This report from the Food and Agriculture Organization of the United Nations sets out the latest statistics on food security around the world, analyses how government policies are affecting food and agriculture, and sets out options for repurposing government support to improve the affordability of healthy diets. It finds that hunger has continued to worsen, with around 150 million more people affected by hunger in 2021 compared to before the COVID-19 pandemic began.
In 2021, between 702 and 828 million people are estimated to have been affected by hunger, with the prevalence of undernutrition being greatest in Africa (20.2%) and lowest in Northern America and Europe (less than 2.5%).
During 2021, global levels of moderate or severe food insecurity (29.5%) remained similar to those of 2020 (29.3%). Severe food insecurity increased from 10.9% in 2020 to 11.7% in 2021. Across every region of the world, food insecurity is more prevalent among women than among men.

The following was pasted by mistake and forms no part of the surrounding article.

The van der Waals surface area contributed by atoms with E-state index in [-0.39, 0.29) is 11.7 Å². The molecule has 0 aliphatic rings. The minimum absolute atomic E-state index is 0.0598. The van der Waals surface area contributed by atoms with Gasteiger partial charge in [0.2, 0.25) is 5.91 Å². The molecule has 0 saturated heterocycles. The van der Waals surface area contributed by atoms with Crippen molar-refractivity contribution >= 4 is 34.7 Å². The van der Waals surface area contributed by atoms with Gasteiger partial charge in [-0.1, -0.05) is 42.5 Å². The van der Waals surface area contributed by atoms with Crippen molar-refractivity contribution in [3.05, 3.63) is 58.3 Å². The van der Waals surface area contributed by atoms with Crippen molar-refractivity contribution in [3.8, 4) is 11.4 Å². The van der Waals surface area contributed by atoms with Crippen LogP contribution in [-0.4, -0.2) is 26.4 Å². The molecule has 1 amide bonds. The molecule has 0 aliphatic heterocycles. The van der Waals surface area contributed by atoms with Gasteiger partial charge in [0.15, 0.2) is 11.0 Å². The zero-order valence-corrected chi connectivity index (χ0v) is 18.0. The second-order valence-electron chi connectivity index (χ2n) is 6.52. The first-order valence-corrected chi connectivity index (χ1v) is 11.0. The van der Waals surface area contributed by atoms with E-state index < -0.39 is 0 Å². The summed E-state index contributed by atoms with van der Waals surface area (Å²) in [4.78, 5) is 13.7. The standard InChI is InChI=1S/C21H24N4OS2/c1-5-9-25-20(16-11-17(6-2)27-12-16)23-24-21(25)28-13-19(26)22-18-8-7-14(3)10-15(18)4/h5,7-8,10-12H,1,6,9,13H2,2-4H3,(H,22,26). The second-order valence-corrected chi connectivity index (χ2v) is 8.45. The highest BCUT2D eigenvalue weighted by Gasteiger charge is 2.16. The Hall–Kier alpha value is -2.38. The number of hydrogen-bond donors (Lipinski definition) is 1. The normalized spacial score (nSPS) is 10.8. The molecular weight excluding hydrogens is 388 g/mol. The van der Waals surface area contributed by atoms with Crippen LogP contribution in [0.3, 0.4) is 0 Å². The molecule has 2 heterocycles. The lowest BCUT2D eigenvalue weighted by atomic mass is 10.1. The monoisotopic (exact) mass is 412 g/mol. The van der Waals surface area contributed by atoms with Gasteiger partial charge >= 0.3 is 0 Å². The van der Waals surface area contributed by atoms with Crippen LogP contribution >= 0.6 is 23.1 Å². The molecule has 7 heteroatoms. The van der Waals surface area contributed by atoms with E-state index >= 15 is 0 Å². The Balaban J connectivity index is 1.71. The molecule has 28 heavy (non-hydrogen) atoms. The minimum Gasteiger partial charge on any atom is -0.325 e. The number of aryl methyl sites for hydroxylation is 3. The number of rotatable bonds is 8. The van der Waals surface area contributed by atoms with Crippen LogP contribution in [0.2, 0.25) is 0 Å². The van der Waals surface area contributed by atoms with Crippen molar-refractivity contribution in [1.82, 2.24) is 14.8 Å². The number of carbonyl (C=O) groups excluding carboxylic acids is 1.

In 2020, around 3.1 billion people could not afford a healthy diet. This figure is 112 million more than in 2019, primarily driven by increases in food insecurity in Asia. The costs of healthy diets have increased between 2019 and 2020, ranging from 2.5% in Africa to 4.0% in Asia.
Global government support for food and agriculture has averaged around US$630 billion per year between 2013 and 2018, mostly targeted at staple foods (e.g. rice, sugar), dairy and other protein-rich foods (e.g. various types of meat). Fruit and vegetable producers receive less support and are even penalised in some low-income countries.
The report argues that subsidies must be redirected towards making healthy diets more affordable. It sets out the effects of several policy scenarios on undernourishment, affordability of healthy diets, poverty, farm income, agricultural production and greenhouse gas emissions from agriculture.